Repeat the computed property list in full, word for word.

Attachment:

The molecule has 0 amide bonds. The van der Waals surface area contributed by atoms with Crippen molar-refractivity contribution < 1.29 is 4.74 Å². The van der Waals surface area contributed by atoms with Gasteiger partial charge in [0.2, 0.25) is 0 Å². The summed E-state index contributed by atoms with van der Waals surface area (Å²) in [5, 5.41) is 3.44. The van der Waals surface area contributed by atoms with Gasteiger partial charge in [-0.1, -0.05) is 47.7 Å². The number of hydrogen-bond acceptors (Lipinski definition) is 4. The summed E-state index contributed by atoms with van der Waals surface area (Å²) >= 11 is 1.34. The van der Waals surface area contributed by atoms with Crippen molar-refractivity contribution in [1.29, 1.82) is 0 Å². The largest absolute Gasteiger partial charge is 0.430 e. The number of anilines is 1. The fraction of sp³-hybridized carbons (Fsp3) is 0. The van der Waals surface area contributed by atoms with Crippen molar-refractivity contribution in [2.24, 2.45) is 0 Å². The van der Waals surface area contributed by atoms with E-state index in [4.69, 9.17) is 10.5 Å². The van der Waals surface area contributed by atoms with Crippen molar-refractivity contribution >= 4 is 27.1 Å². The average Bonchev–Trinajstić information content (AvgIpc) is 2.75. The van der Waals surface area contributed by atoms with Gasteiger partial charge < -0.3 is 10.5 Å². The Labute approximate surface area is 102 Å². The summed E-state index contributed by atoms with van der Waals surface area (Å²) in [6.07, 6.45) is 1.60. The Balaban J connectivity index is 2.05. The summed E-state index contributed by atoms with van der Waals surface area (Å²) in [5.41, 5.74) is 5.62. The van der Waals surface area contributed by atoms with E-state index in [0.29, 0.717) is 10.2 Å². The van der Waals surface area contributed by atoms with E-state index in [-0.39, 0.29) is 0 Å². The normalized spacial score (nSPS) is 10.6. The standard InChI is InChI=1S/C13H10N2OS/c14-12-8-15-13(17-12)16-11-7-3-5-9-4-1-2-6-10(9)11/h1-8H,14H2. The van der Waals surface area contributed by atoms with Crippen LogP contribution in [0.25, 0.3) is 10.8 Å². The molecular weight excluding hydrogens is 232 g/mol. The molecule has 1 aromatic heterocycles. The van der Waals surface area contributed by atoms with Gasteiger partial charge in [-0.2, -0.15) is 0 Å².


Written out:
The molecule has 0 amide bonds. The van der Waals surface area contributed by atoms with Crippen molar-refractivity contribution < 1.29 is 4.74 Å². The van der Waals surface area contributed by atoms with Gasteiger partial charge in [0.2, 0.25) is 0 Å². The summed E-state index contributed by atoms with van der Waals surface area (Å²) in [5, 5.41) is 3.44. The van der Waals surface area contributed by atoms with Gasteiger partial charge in [-0.1, -0.05) is 47.7 Å². The number of hydrogen-bond acceptors (Lipinski definition) is 4. The summed E-state index contributed by atoms with van der Waals surface area (Å²) >= 11 is 1.34. The van der Waals surface area contributed by atoms with Crippen molar-refractivity contribution in [1.29, 1.82) is 0 Å². The largest absolute Gasteiger partial charge is 0.430 e. The number of anilines is 1. The fraction of sp³-hybridized carbons (Fsp3) is 0. The van der Waals surface area contributed by atoms with Crippen molar-refractivity contribution in [2.24, 2.45) is 0 Å². The van der Waals surface area contributed by atoms with E-state index in [4.69, 9.17) is 10.5 Å². The van der Waals surface area contributed by atoms with Crippen molar-refractivity contribution >= 4 is 27.1 Å². The average Bonchev–Trinajstić information content (AvgIpc) is 2.75. The van der Waals surface area contributed by atoms with Gasteiger partial charge < -0.3 is 10.5 Å². The Labute approximate surface area is 102 Å². The summed E-state index contributed by atoms with van der Waals surface area (Å²) in [6.07, 6.45) is 1.60. The Balaban J connectivity index is 2.05. The summed E-state index contributed by atoms with van der Waals surface area (Å²) in [5.41, 5.74) is 5.62. The van der Waals surface area contributed by atoms with E-state index in [0.29, 0.717) is 10.2 Å². The van der Waals surface area contributed by atoms with E-state index in [-0.39, 0.29) is 0 Å². The normalized spacial score (nSPS) is 10.6. The standard InChI is InChI=1S/C13H10N2OS/c14-12-8-15-13(17-12)16-11-7-3-5-9-4-1-2-6-10(9)11/h1-8H,14H2. The van der Waals surface area contributed by atoms with Crippen LogP contribution in [0.25, 0.3) is 10.8 Å². The molecular weight excluding hydrogens is 232 g/mol. The molecule has 1 aromatic heterocycles. The van der Waals surface area contributed by atoms with Gasteiger partial charge in [-0.2, -0.15) is 0 Å².